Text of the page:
Handbook of Contemporary Learning Theories

By Robert R. Mowrer; Stephen B. Klein | Go to book overview

Watson was born in 1878 in Traveler's Rest, South Carolina. He received his bachelor's and master's degrees from Furman University, graduating in 1899. He received the first doctorate offered in psychology from the University of Chicago in 1903 working primarily under James Angell. He remained at the University of Chicago as a faculty member until 1908. From 1908 until 1920, Watson was a member of the faculty at Johns Hopkins University. In 1920 he left Johns Hopkins and joined the J. Walter Thompson advertising agency, becoming vice president in 1924 and finally retiring in 1945. His last psychology publication was his revision of "Behaviorism" in 1930.

According to Watson and the behaviorist perspective, although we possess instinctive behavior and motives, the more important determinants of our behavior are learned. Traditionally, behaviors are considered to be learned through either classical conditioning (also known as Pavlovian or respondent conditioning) or instrumental or operant conditioning.

In the typical classical conditioning paradigm, an innocuous stimulus such as a tone is paired with a biologically significant stimulus such as a weak electric shock to the paraorbital region of a rabbit's eye. The electric shock or unconditioned stimulus (UCS) elicits an inherent or unconditioned response (UR), closure of the nictitating membrane. As tone-shock pairings continue, the tone or conditioned stimulus (CS) becomes capable of eliciting the nictitating membrane response in the absence of the UCS. The previous "UR" has now become a conditioned response (CR). (Note that not all CRs are the same as the corresponding UR.)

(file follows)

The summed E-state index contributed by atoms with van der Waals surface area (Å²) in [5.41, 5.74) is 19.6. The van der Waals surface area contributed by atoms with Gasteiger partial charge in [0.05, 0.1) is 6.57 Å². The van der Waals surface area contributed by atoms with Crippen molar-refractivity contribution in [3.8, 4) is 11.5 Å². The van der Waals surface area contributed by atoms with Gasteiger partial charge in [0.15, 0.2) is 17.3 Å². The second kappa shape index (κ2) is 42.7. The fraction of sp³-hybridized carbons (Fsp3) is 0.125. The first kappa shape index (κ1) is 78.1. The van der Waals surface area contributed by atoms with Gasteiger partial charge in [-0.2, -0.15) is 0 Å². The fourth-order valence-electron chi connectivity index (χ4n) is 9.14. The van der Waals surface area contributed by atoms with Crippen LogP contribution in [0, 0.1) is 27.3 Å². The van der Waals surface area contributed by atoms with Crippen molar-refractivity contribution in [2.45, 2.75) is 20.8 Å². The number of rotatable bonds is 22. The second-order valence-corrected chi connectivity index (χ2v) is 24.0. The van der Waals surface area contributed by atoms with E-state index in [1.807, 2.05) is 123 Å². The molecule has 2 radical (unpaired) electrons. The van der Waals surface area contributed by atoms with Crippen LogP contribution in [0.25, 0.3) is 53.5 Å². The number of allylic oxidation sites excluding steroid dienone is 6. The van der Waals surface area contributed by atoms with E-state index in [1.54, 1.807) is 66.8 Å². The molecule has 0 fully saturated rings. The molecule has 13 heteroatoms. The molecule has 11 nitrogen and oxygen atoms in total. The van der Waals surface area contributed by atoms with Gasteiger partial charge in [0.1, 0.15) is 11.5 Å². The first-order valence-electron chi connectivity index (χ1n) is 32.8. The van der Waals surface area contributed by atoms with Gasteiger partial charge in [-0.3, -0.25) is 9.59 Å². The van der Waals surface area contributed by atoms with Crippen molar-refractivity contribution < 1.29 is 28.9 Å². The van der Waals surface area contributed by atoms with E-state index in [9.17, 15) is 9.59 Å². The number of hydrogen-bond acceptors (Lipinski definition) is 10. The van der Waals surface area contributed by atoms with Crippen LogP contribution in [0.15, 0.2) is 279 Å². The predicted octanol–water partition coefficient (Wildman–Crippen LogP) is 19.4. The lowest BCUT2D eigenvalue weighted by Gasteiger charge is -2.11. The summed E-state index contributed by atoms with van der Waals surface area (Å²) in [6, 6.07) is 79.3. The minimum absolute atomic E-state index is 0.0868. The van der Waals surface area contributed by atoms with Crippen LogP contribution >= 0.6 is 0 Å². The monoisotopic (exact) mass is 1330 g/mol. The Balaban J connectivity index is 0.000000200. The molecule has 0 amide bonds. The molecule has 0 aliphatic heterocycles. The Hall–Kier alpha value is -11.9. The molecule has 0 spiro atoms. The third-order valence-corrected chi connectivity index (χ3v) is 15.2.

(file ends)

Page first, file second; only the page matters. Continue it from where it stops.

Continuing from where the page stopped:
Classical conditioning is an involuntary or mechanistic type of learning that serves an adaptive purpose. It is important that an organism learn about signals in the environment (CSs) that predict biologically significant events (UCSs) and allow the organism to prepare for them (CRs).

Instrumental or operant conditioning is somewhat different than classical conditioning. The primary distinction can be summarized by the terms elicited and emitted. In classical conditioning, the behavior (response) is elicited by the UCS, automatically and involuntarily, whereas in instrumental or operant conditioning the behavior (response) is emitted voluntarily, and the organism experiences some consequence to that behavior. For example, a hungry rat in a T-maze voluntarily leaves the start chamber and after turning left (behavior) finds food in the goal box (consequence). The rat will subsequently learn that its behavior (turning left) will result in reward (consequence).

These two types of learning are not necessarily isolated in terms of governing behavior. In many learning situations, such as avoidance conditioning, both classical and instrumental conditioning are likely involved (see Levis & Brewer, chap. 14, this volume).

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